American Queen shifts expansion focus to coastal cruising

The Victory II at Gulf Island ship yard in Houma, Louisiana, where the coastal vessel is being refurbished.

HOUMA, La. -- While some river cruise lines are experimenting with new products and special itineraries to lure younger travelers, American Queen Steamboat Co. (AQSC) chairman and CEO John Waggoner is taking a different tack: an expansion into adventure and coastal cruising.

The company recently purchased Victory Cruises, which operates two ships that sail the Great Lakes and the Eastern Seaboard. What the company didn't say at the time, however, was that the purchase also included the charter rights to a new ocean ship that will operate expedition cruises in Alaska starting in 2021.

Waggoner said the ship, due to launch in 2021, will hold about 200 passengers, but he offered few other specifics in an interview on a recent visit to the shipyard here where the Victory ships are being renovated and the company's fourth river vessel, the American Countess, is being built from the hull of an old gambling boat.

Although demand for domestic river cruising is high, Waggoner said the company's expansion strategy is currently focused on coastal cruising more than on riverboats.

"I think it attracts a younger demographic," he said. "If we can start getting people in their 40s and 50s and then keep them through the Great Lakes and our riverboats -- the American Empress, the American Queen -- and have customers for 30, 40 years, for us that's huge because then you've built a sustainable market."

Several cruise lines in recent years have begun crossing back and forth between river and ocean vessels as cruising in general has become one of the fastest-growing segments of the industry. The idea is to lure more travelers to cruising, then have a range of products to keep them coming back.

American Cruise Lines, the largest domestic river and coastal cruise operator, has always operated both. In addition to its six riverboats, its five coastal ships sail New England, Alaska and the Pacific Northwest as well as the coastal south. Its parent company also owns Pearl Seas Cruises, which sails the Great Lakes,  Canada, New England and Cuba.

Although American Cruise Lines said its target demographic remains more mature travelers, Ritz-Carlton and Ponant are also adding small ships to the Great Lakes, underscoring the growing demand for domestic cruises by a more diverse audience.

When it comes to attracting younger travelers, many European river lines have focused on adding more active itineraries and different excursions and onboard activities.  In fact, Uniworld went so far as to create a millennial-focused brand, U by Uniworld, with two sleek, black European ships that offer everything from silent discos to top-deck campouts. The challenge there is in recruiting younger travelers to a product that is still viewed by many as being for older, less active travelers.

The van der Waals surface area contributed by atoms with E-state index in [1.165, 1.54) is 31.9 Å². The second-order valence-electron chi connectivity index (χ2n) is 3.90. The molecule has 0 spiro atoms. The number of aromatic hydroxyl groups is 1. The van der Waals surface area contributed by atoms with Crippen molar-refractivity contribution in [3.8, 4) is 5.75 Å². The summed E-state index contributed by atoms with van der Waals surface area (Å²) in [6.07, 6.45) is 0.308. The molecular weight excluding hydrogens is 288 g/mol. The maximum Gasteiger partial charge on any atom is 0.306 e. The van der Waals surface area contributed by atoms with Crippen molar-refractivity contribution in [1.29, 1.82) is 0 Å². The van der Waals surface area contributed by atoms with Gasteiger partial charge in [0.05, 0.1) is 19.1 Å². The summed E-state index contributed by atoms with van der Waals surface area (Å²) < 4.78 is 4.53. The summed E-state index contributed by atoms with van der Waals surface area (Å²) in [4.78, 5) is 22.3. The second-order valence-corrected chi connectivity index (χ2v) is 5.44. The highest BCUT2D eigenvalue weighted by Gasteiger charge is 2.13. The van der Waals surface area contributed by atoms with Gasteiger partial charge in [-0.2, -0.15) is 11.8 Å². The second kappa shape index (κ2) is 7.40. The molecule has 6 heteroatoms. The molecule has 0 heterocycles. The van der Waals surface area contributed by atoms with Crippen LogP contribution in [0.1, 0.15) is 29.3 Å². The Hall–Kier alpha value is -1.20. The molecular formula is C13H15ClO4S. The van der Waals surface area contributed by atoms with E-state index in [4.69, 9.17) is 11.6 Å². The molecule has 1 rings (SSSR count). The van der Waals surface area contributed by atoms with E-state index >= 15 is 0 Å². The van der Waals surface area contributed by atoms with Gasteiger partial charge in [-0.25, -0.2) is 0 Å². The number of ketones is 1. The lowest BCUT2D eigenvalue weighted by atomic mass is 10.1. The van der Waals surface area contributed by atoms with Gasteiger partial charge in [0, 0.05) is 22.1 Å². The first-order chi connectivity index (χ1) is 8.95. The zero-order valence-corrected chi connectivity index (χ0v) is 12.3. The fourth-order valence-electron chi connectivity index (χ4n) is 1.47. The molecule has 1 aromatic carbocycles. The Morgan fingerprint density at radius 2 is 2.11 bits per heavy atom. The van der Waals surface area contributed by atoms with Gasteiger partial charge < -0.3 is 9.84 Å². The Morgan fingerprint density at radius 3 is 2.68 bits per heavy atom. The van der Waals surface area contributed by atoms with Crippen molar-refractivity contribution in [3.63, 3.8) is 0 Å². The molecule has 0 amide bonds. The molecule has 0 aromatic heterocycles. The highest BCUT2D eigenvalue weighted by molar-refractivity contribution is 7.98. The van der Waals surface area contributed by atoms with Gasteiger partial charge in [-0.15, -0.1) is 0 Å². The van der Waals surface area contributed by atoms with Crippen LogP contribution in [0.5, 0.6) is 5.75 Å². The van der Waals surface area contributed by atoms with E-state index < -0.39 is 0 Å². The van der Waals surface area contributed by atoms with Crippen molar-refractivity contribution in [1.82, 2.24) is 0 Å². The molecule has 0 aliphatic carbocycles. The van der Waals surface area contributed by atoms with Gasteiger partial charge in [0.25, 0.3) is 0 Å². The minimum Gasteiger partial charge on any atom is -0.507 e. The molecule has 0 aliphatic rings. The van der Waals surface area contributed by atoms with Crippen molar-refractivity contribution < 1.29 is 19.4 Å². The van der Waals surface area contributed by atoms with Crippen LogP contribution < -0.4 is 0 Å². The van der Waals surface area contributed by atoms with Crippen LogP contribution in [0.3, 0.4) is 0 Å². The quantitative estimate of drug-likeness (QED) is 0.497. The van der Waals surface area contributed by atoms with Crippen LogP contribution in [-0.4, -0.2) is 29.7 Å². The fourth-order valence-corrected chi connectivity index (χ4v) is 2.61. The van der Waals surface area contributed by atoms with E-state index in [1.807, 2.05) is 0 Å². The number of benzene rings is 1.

American Queen Steamboat Company CEO John Waggoner at Gulf Island Shipyard in Houma, Louisiana, where the American Countess paddlewheeler is being built.
American Queen Steamboat Company CEO John Waggoner at Gulf Island Shipyard in Houma, Louisiana, where the American Countess paddlewheeler is being built.

But with the oldest of the millennials now hitting 40, Chris Davidson of MMGY said creating different products for different demographics makes sense.

"From a branding perspective, I've always cringed when marketers espouse the idea that a brand offers something for everybody," he said. "In fact, what that tells me is that brand hasn't yet figured out how to best meet the unique needs of their various audience segments."

AQSC currently operates two river vessels, the American Queen and the American Duchess, on the Ohio, Mississippi and Tennessee rivers. The American Countess, will join them next year. It also has one ship, the American Empress, on the Columbia and Snake rivers in the Pacific Northwest.

"People have said, 'Well, John, if you just ran 32 back-to-back sold-out trips [on the Empress] why don't you put another boat there?" he said. "And my point is we don't really want to add more capacity because I think it dilutes our market. ... When you are sold out all the time, you know, it creates that sense of demand like, 'If I don't book now, I'm going to miss my dates.' That's why we're now on the Great Lakes the Eastern Seaboard and, hopefully, Mexico."

AQSC is refurbishing the Victory I and Victory II, upgrading their decor, bedding and public spaces. They will sail with the same crews and itineraries as before, at least for the first year. But AQSC will be looking to change things up after that, Waggoner said, including adding more active and adventure-type itineraries to lure younger travelers.

It also dropped Victory's plans to sail to Cuba this year and is hoping to add the Yucatan Peninsula to its winter coastal cruising lineup.

The Alaska ship will also operate under the Victory brand, and Waggoner said he is looking at opportunities to add adventure cruises along the coasts of Mexico's Baja peninsula and Sea of Cortes and even Costa Rica and the Galapagos.

So does that mean AQSC's expansion is focused solely on ocean cruising?

"The short answer is, I don't know," he said. "Because what we've always done is, as we keep filling up one boat, if there's additional demand we'll say, 'All right, let's put another boat. So I think we'll know by the second year of operation on the Countess if there's room for a fourth [river] boat, or should we focus on another market? At that point, we'll also know where we are on the Victory cruises."


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